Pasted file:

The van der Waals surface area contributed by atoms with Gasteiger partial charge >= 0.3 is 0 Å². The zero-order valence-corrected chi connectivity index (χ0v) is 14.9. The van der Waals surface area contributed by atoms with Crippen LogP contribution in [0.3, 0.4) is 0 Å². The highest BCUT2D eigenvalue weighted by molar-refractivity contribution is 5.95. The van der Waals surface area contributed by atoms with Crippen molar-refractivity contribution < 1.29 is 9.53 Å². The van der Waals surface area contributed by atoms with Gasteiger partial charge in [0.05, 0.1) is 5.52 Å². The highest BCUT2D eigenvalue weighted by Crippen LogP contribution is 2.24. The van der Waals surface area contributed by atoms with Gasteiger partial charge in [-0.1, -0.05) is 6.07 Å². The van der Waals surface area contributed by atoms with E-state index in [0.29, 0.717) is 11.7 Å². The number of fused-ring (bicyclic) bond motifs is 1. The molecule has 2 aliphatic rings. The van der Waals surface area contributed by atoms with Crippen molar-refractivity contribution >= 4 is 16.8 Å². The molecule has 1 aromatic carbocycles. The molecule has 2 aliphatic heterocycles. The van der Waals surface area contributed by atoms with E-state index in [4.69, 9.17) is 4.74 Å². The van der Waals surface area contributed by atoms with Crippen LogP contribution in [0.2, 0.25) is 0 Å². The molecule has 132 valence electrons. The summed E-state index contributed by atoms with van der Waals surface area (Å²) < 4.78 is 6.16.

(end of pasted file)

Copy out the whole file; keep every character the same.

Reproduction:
The van der Waals surface area contributed by atoms with Gasteiger partial charge >= 0.3 is 0 Å². The zero-order valence-corrected chi connectivity index (χ0v) is 14.9. The van der Waals surface area contributed by atoms with Crippen LogP contribution in [0.3, 0.4) is 0 Å². The highest BCUT2D eigenvalue weighted by molar-refractivity contribution is 5.95. The van der Waals surface area contributed by atoms with Crippen molar-refractivity contribution < 1.29 is 9.53 Å². The van der Waals surface area contributed by atoms with Gasteiger partial charge in [0.05, 0.1) is 5.52 Å². The highest BCUT2D eigenvalue weighted by Crippen LogP contribution is 2.24. The van der Waals surface area contributed by atoms with Gasteiger partial charge in [-0.1, -0.05) is 6.07 Å². The van der Waals surface area contributed by atoms with E-state index in [0.29, 0.717) is 11.7 Å². The number of fused-ring (bicyclic) bond motifs is 1. The molecule has 2 aliphatic rings. The van der Waals surface area contributed by atoms with Crippen molar-refractivity contribution >= 4 is 16.8 Å². The molecule has 1 aromatic carbocycles. The molecule has 2 aliphatic heterocycles. The van der Waals surface area contributed by atoms with E-state index in [4.69, 9.17) is 4.74 Å². The van der Waals surface area contributed by atoms with Crippen LogP contribution in [0.2, 0.25) is 0 Å². The molecule has 132 valence electrons. The summed E-state index contributed by atoms with van der Waals surface area (Å²) < 4.78 is 6.16.